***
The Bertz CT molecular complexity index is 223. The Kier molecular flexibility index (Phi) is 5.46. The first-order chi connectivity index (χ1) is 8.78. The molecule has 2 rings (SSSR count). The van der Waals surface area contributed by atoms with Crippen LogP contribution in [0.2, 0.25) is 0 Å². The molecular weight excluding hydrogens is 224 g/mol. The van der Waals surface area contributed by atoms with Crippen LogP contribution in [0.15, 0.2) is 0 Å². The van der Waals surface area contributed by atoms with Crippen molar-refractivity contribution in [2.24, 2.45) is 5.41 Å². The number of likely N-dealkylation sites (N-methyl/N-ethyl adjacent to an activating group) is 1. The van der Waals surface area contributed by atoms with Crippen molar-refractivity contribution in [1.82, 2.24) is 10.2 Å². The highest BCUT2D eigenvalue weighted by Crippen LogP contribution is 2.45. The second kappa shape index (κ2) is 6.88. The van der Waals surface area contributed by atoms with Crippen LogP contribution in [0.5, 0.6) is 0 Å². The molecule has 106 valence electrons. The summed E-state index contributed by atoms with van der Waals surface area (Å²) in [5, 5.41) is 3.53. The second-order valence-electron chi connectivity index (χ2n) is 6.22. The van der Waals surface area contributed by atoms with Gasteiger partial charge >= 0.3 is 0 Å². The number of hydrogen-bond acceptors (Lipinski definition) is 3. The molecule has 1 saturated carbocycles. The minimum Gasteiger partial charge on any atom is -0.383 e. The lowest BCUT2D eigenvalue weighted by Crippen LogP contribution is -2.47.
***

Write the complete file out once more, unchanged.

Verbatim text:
The Bertz CT molecular complexity index is 223. The Kier molecular flexibility index (Phi) is 5.46. The first-order chi connectivity index (χ1) is 8.78. The molecule has 2 rings (SSSR count). The van der Waals surface area contributed by atoms with Crippen LogP contribution in [0.2, 0.25) is 0 Å². The molecular weight excluding hydrogens is 224 g/mol. The van der Waals surface area contributed by atoms with Crippen LogP contribution in [0.15, 0.2) is 0 Å². The van der Waals surface area contributed by atoms with Crippen molar-refractivity contribution in [2.24, 2.45) is 5.41 Å². The number of likely N-dealkylation sites (N-methyl/N-ethyl adjacent to an activating group) is 1. The van der Waals surface area contributed by atoms with Crippen molar-refractivity contribution in [1.82, 2.24) is 10.2 Å². The highest BCUT2D eigenvalue weighted by Crippen LogP contribution is 2.45. The second kappa shape index (κ2) is 6.88. The van der Waals surface area contributed by atoms with Crippen LogP contribution in [0.5, 0.6) is 0 Å². The molecule has 106 valence electrons. The summed E-state index contributed by atoms with van der Waals surface area (Å²) in [5, 5.41) is 3.53. The second-order valence-electron chi connectivity index (χ2n) is 6.22. The van der Waals surface area contributed by atoms with Gasteiger partial charge >= 0.3 is 0 Å². The number of hydrogen-bond acceptors (Lipinski definition) is 3. The molecule has 1 saturated carbocycles. The minimum Gasteiger partial charge on any atom is -0.383 e. The lowest BCUT2D eigenvalue weighted by Crippen LogP contribution is -2.47.